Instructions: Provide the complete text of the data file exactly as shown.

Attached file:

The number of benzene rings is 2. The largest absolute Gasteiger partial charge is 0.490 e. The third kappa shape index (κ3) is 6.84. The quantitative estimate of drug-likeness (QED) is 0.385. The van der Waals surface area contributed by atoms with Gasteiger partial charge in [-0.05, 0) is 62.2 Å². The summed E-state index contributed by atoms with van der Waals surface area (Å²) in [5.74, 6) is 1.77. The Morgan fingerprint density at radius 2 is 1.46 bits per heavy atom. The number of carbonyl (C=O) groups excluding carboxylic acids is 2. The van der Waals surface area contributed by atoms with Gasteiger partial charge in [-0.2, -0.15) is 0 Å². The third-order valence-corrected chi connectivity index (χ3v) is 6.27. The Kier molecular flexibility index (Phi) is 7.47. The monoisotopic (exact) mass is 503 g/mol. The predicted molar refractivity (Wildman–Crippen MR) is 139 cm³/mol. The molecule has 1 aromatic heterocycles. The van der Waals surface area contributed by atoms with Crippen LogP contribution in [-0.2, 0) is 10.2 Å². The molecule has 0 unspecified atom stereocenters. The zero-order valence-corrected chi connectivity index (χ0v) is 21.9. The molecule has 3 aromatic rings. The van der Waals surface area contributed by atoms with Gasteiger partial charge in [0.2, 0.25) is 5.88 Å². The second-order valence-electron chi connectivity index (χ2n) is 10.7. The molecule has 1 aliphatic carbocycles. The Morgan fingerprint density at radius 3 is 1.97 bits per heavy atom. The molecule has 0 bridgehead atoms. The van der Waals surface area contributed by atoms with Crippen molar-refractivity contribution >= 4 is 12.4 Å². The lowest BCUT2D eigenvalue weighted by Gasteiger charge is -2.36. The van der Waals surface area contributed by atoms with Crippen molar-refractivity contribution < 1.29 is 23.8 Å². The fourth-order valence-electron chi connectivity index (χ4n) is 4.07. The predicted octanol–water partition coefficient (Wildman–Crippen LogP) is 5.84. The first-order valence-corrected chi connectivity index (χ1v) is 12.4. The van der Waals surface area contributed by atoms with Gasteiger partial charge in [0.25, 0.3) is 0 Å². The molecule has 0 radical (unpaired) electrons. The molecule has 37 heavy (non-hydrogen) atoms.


The number of benzene rings is 2. The largest absolute Gasteiger partial charge is 0.490 e. The third kappa shape index (κ3) is 6.84. The quantitative estimate of drug-likeness (QED) is 0.385. The van der Waals surface area contributed by atoms with Gasteiger partial charge in [-0.05, 0) is 62.2 Å². The summed E-state index contributed by atoms with van der Waals surface area (Å²) in [5.74, 6) is 1.77. The Morgan fingerprint density at radius 2 is 1.46 bits per heavy atom. The number of carbonyl (C=O) groups excluding carboxylic acids is 2. The van der Waals surface area contributed by atoms with Gasteiger partial charge in [-0.2, -0.15) is 0 Å². The third-order valence-corrected chi connectivity index (χ3v) is 6.27. The Kier molecular flexibility index (Phi) is 7.47. The monoisotopic (exact) mass is 503 g/mol. The predicted molar refractivity (Wildman–Crippen MR) is 139 cm³/mol. The molecule has 1 aromatic heterocycles. The van der Waals surface area contributed by atoms with Crippen LogP contribution in [-0.2, 0) is 10.2 Å². The molecule has 0 unspecified atom stereocenters. The zero-order valence-corrected chi connectivity index (χ0v) is 21.9. The molecule has 3 aromatic rings. The van der Waals surface area contributed by atoms with Gasteiger partial charge in [0.2, 0.25) is 5.88 Å². The second-order valence-electron chi connectivity index (χ2n) is 10.7. The molecule has 1 aliphatic carbocycles. The Morgan fingerprint density at radius 3 is 1.97 bits per heavy atom. The molecule has 0 bridgehead atoms. The van der Waals surface area contributed by atoms with Crippen molar-refractivity contribution >= 4 is 12.4 Å². The lowest BCUT2D eigenvalue weighted by Gasteiger charge is -2.36. The van der Waals surface area contributed by atoms with Crippen molar-refractivity contribution < 1.29 is 23.8 Å². The fourth-order valence-electron chi connectivity index (χ4n) is 4.07. The predicted octanol–water partition coefficient (Wildman–Crippen LogP) is 5.84. The first-order valence-corrected chi connectivity index (χ1v) is 12.4. The van der Waals surface area contributed by atoms with Gasteiger partial charge in [0.25, 0.3) is 0 Å². The molecule has 0 radical (unpaired) electrons. The molecule has 37 heavy (non-hydrogen) atoms.